Send to

Choose Destination
Exp Cell Res. 1996 Jun 15;225(2):348-56.

The subcellular distribution of eukaryotic translation initiation factor, eIF-5A, in cultured cells.

Author information

Department of Biological Chemistry, Merck Research Laboratories, West Point, Pennsylvania 19486, USA.


To gain insight into the role of the eukaryotic translation initiation factor, eIF-5A, we investigated the subcellular distribution of this protein in several cultured cell types and at different stages of the cell cycle using a highly potent monospecific polyclonal antibody to eIF-5A. Studies using indirect immunofluorescence and confocal microscopy in conjunction with subcellular fractionation demonstrate that eIF-5A is primarily localized in the cytoplasm of cells. This cytoplasmic location of eIF-5A is not significantly altered in different stages of the cell cycle and the subcellular distribution pattern of eIF-5A is not changed by viral oncogene transformation. Cell fractionation experiments identified two populations of eIF-5A in the cytoplasm, a soluble fraction and a fraction bound to internal membranes. By double immunofluorescence staining with an antibody against calnexin, a resident protein of the endoplasmic reticulum (ER), we demonstrate that the membrane-bound fraction of eIF-5A colocalizes with the ER and not with the cytoskeleton. Expression of Rev, a regulatory protein of human immunodeficiency virus type 1 (HIV-1), does not alter the subcellular distribution of endogenous eIF-5A in these cells. eIF-5A is detected in all tissues and cells examined including extracts prepared from Xenopus oocytes. Our results indicate that eIF-5A is a ubiquitous cytoplasmic protein and suggest that a site of eIF-5A function is likely to be in association with the ER.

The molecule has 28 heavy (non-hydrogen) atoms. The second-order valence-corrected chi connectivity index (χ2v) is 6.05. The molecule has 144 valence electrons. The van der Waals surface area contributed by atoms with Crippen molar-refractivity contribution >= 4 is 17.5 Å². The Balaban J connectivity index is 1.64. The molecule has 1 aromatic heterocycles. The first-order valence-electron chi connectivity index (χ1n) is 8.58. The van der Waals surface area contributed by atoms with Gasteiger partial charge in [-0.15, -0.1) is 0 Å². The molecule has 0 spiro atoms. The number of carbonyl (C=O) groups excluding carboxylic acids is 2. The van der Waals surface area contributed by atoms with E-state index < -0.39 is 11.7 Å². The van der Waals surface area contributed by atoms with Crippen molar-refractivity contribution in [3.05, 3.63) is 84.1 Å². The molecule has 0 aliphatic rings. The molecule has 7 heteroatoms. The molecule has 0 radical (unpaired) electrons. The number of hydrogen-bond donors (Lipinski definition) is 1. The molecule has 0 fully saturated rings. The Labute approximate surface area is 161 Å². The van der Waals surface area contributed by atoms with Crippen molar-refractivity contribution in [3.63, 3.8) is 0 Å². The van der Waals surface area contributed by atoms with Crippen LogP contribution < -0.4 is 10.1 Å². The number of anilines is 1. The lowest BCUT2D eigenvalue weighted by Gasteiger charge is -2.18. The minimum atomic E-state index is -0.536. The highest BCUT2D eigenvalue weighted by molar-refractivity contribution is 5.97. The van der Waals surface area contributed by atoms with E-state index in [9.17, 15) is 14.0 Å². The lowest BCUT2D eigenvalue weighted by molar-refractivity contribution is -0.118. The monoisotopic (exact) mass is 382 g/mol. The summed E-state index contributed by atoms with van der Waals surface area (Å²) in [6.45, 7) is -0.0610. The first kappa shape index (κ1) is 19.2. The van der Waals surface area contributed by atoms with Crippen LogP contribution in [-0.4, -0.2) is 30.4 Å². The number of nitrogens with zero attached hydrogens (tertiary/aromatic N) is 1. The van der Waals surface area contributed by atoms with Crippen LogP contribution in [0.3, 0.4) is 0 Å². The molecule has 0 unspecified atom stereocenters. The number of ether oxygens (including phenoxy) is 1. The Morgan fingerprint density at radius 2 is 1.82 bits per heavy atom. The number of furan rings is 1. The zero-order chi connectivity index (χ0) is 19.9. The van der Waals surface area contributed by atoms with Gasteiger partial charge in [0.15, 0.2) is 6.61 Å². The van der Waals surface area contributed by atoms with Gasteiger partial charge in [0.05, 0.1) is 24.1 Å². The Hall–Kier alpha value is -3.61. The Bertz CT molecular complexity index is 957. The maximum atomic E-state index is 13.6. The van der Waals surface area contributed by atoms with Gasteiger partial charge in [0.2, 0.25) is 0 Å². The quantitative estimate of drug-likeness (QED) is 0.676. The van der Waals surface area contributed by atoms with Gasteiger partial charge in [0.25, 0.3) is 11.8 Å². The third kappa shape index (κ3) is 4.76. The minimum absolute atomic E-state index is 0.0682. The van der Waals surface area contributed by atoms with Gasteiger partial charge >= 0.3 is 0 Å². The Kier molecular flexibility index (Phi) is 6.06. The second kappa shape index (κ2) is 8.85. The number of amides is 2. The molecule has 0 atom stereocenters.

[Indexed for MEDLINE]

Supplemental Content

Full text links

Icon for Elsevier Science
Loading ...
Support Center